Showing SolidariTee with refugees

£10 will only get you so far in Durham these days. It might fund your Tesco meal deals for two or three days, and it’d barely cover the cost of a drink on top of that overpriced Players Wednesday ticket you frantically bought on Overheard. This year, I’m working as part of a team of 18 Durham students, to demonstrate just how much further we can really make £10 go.

SolidariTee is a student led campaign and fundraiser, set up at Cambridge University in 2017. Its founder, student Tiara Sahar Ataii, recognised the need for the campaign after working as an interpreter in Greece, and it was during her time there that she discovered how the provision of legal aid is one of the best ways of bringing hope and support to the lives of refugees. Legal representation is a humanitarian need which sadly, many refugees are unable to access. In the absence of such aid, many refugees in need of asylum find themselves deported – their claims for asylum mistakenly dismissed by those interviewing them.

The first of its kind to devote itself so entirely to the delivery of legal aid, SolidariTee is striving to combat this problem, one t-shirt at a time. As its name suggests, the campaign is centred around the sale of our special tees: each costs £10, which is enough money to fund a night of accommodation for a lawyer in Greece. This year’s two designs come courtesy of Sudanese artist, Dar Al Naim (whose other artworks you should definitely check out). As she herself describes, ‘The sea you see is not just for holidays, but the only road to freedom from death and destruction for thousands of people’. Her designs epitomise the realities of migration, and the concept of it being forced flight, to lands which we ourselves might view as being more synonymous with leisure and holidaying.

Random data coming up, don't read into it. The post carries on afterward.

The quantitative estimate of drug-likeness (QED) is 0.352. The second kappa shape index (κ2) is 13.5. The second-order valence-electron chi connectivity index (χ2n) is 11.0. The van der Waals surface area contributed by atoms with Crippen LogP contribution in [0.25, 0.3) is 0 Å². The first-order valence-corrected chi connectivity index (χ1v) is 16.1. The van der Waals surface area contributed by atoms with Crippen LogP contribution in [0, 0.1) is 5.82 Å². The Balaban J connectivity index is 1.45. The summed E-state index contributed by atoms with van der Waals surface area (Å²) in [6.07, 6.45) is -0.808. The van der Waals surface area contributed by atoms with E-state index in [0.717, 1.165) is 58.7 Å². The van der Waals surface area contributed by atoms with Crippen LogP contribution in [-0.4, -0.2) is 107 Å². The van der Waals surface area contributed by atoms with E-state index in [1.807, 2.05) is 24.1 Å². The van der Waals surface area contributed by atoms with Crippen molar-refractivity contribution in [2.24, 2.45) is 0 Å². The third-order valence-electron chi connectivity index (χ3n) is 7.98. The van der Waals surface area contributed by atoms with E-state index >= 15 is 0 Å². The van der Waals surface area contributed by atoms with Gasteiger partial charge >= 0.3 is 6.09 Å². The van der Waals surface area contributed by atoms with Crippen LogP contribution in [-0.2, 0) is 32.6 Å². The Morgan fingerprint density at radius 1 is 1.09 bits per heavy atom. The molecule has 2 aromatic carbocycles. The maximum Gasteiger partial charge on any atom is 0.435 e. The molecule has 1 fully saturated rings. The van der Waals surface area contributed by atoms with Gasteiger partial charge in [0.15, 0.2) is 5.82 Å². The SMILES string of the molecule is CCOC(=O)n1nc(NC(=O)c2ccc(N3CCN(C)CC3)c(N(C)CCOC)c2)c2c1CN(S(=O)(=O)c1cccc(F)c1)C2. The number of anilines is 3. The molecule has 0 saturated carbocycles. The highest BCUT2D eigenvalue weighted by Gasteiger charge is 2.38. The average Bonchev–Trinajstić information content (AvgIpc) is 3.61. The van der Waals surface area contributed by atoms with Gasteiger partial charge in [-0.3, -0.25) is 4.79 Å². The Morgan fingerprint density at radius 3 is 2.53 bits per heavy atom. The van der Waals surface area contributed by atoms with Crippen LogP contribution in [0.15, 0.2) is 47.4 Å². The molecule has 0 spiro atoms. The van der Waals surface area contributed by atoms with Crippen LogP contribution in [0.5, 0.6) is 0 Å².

Whilst SolidariTee’s roots may be in Cambridge, more recently, it has spread, and is currently being represented by 33 universities: these are primarily in Britain, but also abroad in countries such as France, the USA and Australia. This is where myself and my friends repping in Durham come in. Our SolidariTee campaign here is now well underway, our official launch having taken place on Friday 11th January 2019. By now, therefore, we’re hoping you’ll have already seen some us advertise the cause online, through various photos of us (questionably) modelling our SolidariTees outside the Castle. Hopefully, our campaigning will be enough to inspire you to buy a tee, whose proceeds have the potential to transform the lives of those so greatly in need of our support.

To me, SolidariTee encompasses everything that student activism in Durham stands for, yet at the same time, many of its elements are quite unique. Movements centred around clothing – as the DU and college fashion shows alike have proven – are an intrinsic aspect of Durham fundraising. Whilst SolidariTee taps into this, it does so in a way which, although perhaps a tad less glamorous in a conventional sense, still hugely succeeds in making a statement through the means of fashion. What is arguably most impressive about the campaign is its capacity to raise awareness as well as funds. As time lapses, the media’s representation of the realities of the refugee crisis is diminishing, and therefore, by wearing a SolidariTee, we can all continue to raise awareness of it. Though awareness alone may not be an exhaustive solution, it’s still an excellent place to start, by any means.

SolidariTees are now being sold in Durham for the rest of the year, and I can’t wait to see more and more of them being worn across the city, as sales continues. They can be bought directly from any of the Durham reps, or alternatively online at www.solidaritee.org.uk.

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